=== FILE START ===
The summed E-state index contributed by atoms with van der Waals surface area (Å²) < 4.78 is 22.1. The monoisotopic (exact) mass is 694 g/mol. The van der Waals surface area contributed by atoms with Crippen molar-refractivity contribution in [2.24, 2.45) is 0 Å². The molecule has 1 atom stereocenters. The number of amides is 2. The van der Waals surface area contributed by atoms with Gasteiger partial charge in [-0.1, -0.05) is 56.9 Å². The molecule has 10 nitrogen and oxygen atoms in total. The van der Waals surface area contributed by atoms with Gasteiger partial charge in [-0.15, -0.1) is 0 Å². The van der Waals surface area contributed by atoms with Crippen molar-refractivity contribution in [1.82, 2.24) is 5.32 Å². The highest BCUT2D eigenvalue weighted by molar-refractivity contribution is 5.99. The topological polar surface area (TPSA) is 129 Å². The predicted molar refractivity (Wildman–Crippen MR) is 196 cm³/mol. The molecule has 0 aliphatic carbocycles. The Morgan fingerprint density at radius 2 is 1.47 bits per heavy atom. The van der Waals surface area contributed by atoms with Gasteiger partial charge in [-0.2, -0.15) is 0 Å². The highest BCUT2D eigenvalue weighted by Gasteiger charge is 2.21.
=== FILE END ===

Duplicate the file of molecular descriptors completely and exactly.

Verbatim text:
The summed E-state index contributed by atoms with van der Waals surface area (Å²) < 4.78 is 22.1. The monoisotopic (exact) mass is 694 g/mol. The van der Waals surface area contributed by atoms with Crippen molar-refractivity contribution in [2.24, 2.45) is 0 Å². The molecule has 1 atom stereocenters. The number of amides is 2. The van der Waals surface area contributed by atoms with Gasteiger partial charge in [-0.1, -0.05) is 56.9 Å². The molecule has 10 nitrogen and oxygen atoms in total. The van der Waals surface area contributed by atoms with Gasteiger partial charge in [-0.15, -0.1) is 0 Å². The van der Waals surface area contributed by atoms with Crippen molar-refractivity contribution in [1.82, 2.24) is 5.32 Å². The highest BCUT2D eigenvalue weighted by molar-refractivity contribution is 5.99. The topological polar surface area (TPSA) is 129 Å². The predicted molar refractivity (Wildman–Crippen MR) is 196 cm³/mol. The molecule has 0 aliphatic carbocycles. The Morgan fingerprint density at radius 2 is 1.47 bits per heavy atom. The van der Waals surface area contributed by atoms with Gasteiger partial charge in [-0.2, -0.15) is 0 Å². The highest BCUT2D eigenvalue weighted by Gasteiger charge is 2.21.